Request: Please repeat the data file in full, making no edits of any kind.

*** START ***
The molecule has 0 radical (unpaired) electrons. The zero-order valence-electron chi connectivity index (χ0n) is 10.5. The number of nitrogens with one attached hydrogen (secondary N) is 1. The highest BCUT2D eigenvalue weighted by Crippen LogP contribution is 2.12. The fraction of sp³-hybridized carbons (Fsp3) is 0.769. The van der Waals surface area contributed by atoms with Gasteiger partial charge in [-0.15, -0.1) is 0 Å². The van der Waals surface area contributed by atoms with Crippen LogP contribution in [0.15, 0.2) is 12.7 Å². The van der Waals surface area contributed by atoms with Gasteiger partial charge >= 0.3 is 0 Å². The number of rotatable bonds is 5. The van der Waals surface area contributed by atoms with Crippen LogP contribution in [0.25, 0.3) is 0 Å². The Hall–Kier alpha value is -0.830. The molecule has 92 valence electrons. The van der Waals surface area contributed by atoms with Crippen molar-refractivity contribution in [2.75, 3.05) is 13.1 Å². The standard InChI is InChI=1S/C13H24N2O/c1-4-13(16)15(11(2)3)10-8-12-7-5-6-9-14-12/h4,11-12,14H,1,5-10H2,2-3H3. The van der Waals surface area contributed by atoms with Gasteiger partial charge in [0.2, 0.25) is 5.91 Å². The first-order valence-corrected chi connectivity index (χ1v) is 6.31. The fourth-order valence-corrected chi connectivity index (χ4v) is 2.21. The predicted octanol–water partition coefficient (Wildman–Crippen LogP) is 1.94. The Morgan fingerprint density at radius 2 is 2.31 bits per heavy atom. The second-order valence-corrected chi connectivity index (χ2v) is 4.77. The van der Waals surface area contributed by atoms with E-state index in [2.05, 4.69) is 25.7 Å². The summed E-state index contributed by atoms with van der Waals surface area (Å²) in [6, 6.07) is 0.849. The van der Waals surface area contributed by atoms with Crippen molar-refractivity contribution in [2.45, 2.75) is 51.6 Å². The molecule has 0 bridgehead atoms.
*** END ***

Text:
The molecule has 0 radical (unpaired) electrons. The zero-order valence-electron chi connectivity index (χ0n) is 10.5. The number of nitrogens with one attached hydrogen (secondary N) is 1. The highest BCUT2D eigenvalue weighted by Crippen LogP contribution is 2.12. The fraction of sp³-hybridized carbons (Fsp3) is 0.769. The van der Waals surface area contributed by atoms with Gasteiger partial charge in [-0.15, -0.1) is 0 Å². The van der Waals surface area contributed by atoms with Crippen LogP contribution in [0.15, 0.2) is 12.7 Å². The van der Waals surface area contributed by atoms with Gasteiger partial charge >= 0.3 is 0 Å². The number of rotatable bonds is 5. The van der Waals surface area contributed by atoms with Crippen LogP contribution in [0.25, 0.3) is 0 Å². The Hall–Kier alpha value is -0.830. The molecule has 92 valence electrons. The van der Waals surface area contributed by atoms with Crippen molar-refractivity contribution in [2.75, 3.05) is 13.1 Å². The standard InChI is InChI=1S/C13H24N2O/c1-4-13(16)15(11(2)3)10-8-12-7-5-6-9-14-12/h4,11-12,14H,1,5-10H2,2-3H3. The van der Waals surface area contributed by atoms with Gasteiger partial charge in [0.2, 0.25) is 5.91 Å². The first-order valence-corrected chi connectivity index (χ1v) is 6.31. The fourth-order valence-corrected chi connectivity index (χ4v) is 2.21. The predicted octanol–water partition coefficient (Wildman–Crippen LogP) is 1.94. The Morgan fingerprint density at radius 2 is 2.31 bits per heavy atom. The second-order valence-corrected chi connectivity index (χ2v) is 4.77. The van der Waals surface area contributed by atoms with E-state index in [2.05, 4.69) is 25.7 Å². The summed E-state index contributed by atoms with van der Waals surface area (Å²) in [6, 6.07) is 0.849. The van der Waals surface area contributed by atoms with Crippen molar-refractivity contribution in [2.45, 2.75) is 51.6 Å². The molecule has 0 bridgehead atoms.